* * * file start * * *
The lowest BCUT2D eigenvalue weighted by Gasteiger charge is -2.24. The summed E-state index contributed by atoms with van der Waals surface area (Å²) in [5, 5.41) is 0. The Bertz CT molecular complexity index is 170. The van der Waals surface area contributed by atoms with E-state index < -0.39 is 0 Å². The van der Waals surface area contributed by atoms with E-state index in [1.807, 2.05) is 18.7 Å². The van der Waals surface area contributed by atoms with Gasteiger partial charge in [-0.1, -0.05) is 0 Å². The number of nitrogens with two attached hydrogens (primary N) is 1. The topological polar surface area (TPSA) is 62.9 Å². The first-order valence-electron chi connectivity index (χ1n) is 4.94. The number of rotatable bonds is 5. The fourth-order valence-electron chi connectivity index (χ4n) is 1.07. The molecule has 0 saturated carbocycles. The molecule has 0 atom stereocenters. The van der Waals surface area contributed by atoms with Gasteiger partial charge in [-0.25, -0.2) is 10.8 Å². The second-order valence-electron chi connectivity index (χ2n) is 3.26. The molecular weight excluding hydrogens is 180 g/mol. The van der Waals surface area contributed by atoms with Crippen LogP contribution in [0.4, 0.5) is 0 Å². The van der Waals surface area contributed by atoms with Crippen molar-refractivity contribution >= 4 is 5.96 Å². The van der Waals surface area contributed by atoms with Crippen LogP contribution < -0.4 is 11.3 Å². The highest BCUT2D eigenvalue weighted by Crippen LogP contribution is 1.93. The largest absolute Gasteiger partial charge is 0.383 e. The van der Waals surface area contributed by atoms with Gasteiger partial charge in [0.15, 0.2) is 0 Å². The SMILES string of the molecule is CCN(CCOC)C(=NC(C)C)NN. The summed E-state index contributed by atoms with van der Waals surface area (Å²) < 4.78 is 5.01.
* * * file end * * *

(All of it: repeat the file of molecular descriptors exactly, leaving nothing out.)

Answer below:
The lowest BCUT2D eigenvalue weighted by Gasteiger charge is -2.24. The summed E-state index contributed by atoms with van der Waals surface area (Å²) in [5, 5.41) is 0. The Bertz CT molecular complexity index is 170. The van der Waals surface area contributed by atoms with E-state index < -0.39 is 0 Å². The van der Waals surface area contributed by atoms with E-state index in [1.807, 2.05) is 18.7 Å². The van der Waals surface area contributed by atoms with Gasteiger partial charge in [-0.1, -0.05) is 0 Å². The number of nitrogens with two attached hydrogens (primary N) is 1. The topological polar surface area (TPSA) is 62.9 Å². The first-order valence-electron chi connectivity index (χ1n) is 4.94. The number of rotatable bonds is 5. The fourth-order valence-electron chi connectivity index (χ4n) is 1.07. The molecule has 0 saturated carbocycles. The molecule has 0 atom stereocenters. The van der Waals surface area contributed by atoms with Gasteiger partial charge in [-0.25, -0.2) is 10.8 Å². The second-order valence-electron chi connectivity index (χ2n) is 3.26. The molecular weight excluding hydrogens is 180 g/mol. The van der Waals surface area contributed by atoms with Crippen LogP contribution in [0.4, 0.5) is 0 Å². The van der Waals surface area contributed by atoms with Crippen molar-refractivity contribution >= 4 is 5.96 Å². The van der Waals surface area contributed by atoms with Crippen LogP contribution < -0.4 is 11.3 Å². The highest BCUT2D eigenvalue weighted by Crippen LogP contribution is 1.93. The largest absolute Gasteiger partial charge is 0.383 e. The van der Waals surface area contributed by atoms with Gasteiger partial charge in [0.15, 0.2) is 0 Å². The SMILES string of the molecule is CCN(CCOC)C(=NC(C)C)NN. The summed E-state index contributed by atoms with van der Waals surface area (Å²) < 4.78 is 5.01.